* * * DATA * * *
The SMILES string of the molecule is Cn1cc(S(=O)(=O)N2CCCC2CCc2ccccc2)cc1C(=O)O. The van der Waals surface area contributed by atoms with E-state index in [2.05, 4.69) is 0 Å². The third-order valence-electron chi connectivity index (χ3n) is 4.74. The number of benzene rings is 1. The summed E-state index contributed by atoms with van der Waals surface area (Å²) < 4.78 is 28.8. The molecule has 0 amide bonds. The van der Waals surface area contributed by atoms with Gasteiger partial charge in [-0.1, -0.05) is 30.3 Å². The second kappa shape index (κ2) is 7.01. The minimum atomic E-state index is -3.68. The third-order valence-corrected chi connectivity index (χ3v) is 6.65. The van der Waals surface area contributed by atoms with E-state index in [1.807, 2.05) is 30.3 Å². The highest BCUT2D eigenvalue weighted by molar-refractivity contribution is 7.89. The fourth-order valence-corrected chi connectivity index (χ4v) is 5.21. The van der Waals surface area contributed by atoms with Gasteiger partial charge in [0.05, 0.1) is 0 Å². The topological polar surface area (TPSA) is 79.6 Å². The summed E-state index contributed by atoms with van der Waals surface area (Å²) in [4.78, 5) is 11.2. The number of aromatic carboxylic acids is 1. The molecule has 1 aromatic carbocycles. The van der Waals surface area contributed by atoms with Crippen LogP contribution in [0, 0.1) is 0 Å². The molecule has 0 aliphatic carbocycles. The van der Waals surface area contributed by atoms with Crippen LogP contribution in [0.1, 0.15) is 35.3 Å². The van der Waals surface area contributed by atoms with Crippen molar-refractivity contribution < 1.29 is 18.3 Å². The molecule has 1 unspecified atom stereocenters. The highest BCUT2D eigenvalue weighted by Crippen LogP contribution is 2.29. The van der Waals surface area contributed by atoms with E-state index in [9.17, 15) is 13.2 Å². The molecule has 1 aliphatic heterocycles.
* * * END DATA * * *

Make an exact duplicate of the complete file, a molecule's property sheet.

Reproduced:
The SMILES string of the molecule is Cn1cc(S(=O)(=O)N2CCCC2CCc2ccccc2)cc1C(=O)O. The van der Waals surface area contributed by atoms with E-state index in [2.05, 4.69) is 0 Å². The third-order valence-electron chi connectivity index (χ3n) is 4.74. The number of benzene rings is 1. The summed E-state index contributed by atoms with van der Waals surface area (Å²) < 4.78 is 28.8. The molecule has 0 amide bonds. The van der Waals surface area contributed by atoms with Gasteiger partial charge in [-0.1, -0.05) is 30.3 Å². The second kappa shape index (κ2) is 7.01. The minimum atomic E-state index is -3.68. The third-order valence-corrected chi connectivity index (χ3v) is 6.65. The van der Waals surface area contributed by atoms with E-state index in [1.807, 2.05) is 30.3 Å². The highest BCUT2D eigenvalue weighted by molar-refractivity contribution is 7.89. The fourth-order valence-corrected chi connectivity index (χ4v) is 5.21. The van der Waals surface area contributed by atoms with Gasteiger partial charge in [0.05, 0.1) is 0 Å². The topological polar surface area (TPSA) is 79.6 Å². The summed E-state index contributed by atoms with van der Waals surface area (Å²) in [4.78, 5) is 11.2. The number of aromatic carboxylic acids is 1. The molecule has 1 aromatic carbocycles. The van der Waals surface area contributed by atoms with Crippen LogP contribution in [0, 0.1) is 0 Å². The molecule has 0 aliphatic carbocycles. The van der Waals surface area contributed by atoms with Crippen LogP contribution in [0.1, 0.15) is 35.3 Å². The van der Waals surface area contributed by atoms with Crippen molar-refractivity contribution < 1.29 is 18.3 Å². The molecule has 1 unspecified atom stereocenters. The highest BCUT2D eigenvalue weighted by Crippen LogP contribution is 2.29. The van der Waals surface area contributed by atoms with E-state index in [9.17, 15) is 13.2 Å². The molecule has 1 aliphatic heterocycles.